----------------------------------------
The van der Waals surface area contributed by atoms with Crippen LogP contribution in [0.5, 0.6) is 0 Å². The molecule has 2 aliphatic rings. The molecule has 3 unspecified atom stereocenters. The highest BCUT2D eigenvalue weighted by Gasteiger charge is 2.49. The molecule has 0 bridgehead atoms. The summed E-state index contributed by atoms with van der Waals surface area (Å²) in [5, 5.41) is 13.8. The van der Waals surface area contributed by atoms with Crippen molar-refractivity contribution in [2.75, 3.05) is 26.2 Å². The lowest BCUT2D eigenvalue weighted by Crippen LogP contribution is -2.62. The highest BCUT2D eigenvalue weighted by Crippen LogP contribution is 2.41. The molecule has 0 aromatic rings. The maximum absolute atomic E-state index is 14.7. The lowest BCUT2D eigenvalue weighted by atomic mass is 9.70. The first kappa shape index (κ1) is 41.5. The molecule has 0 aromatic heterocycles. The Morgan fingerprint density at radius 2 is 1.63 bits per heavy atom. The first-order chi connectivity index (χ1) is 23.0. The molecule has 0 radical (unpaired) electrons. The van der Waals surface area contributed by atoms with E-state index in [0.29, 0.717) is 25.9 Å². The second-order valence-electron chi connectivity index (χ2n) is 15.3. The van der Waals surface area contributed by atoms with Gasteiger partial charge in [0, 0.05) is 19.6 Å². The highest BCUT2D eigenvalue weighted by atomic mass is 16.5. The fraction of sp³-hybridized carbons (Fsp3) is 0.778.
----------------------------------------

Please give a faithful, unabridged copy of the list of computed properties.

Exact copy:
The van der Waals surface area contributed by atoms with Crippen LogP contribution in [0.5, 0.6) is 0 Å². The molecule has 2 aliphatic rings. The molecule has 3 unspecified atom stereocenters. The highest BCUT2D eigenvalue weighted by Gasteiger charge is 2.49. The molecule has 0 bridgehead atoms. The summed E-state index contributed by atoms with van der Waals surface area (Å²) in [5, 5.41) is 13.8. The van der Waals surface area contributed by atoms with Crippen molar-refractivity contribution in [2.75, 3.05) is 26.2 Å². The lowest BCUT2D eigenvalue weighted by Crippen LogP contribution is -2.62. The highest BCUT2D eigenvalue weighted by Crippen LogP contribution is 2.41. The molecule has 0 aromatic rings. The maximum absolute atomic E-state index is 14.7. The lowest BCUT2D eigenvalue weighted by atomic mass is 9.70. The first kappa shape index (κ1) is 41.5. The molecule has 0 aromatic heterocycles. The Morgan fingerprint density at radius 2 is 1.63 bits per heavy atom. The first-order chi connectivity index (χ1) is 23.0. The molecule has 0 radical (unpaired) electrons. The van der Waals surface area contributed by atoms with E-state index in [0.29, 0.717) is 25.9 Å². The second-order valence-electron chi connectivity index (χ2n) is 15.3. The van der Waals surface area contributed by atoms with Gasteiger partial charge in [0, 0.05) is 19.6 Å². The highest BCUT2D eigenvalue weighted by atomic mass is 16.5. The fraction of sp³-hybridized carbons (Fsp3) is 0.778.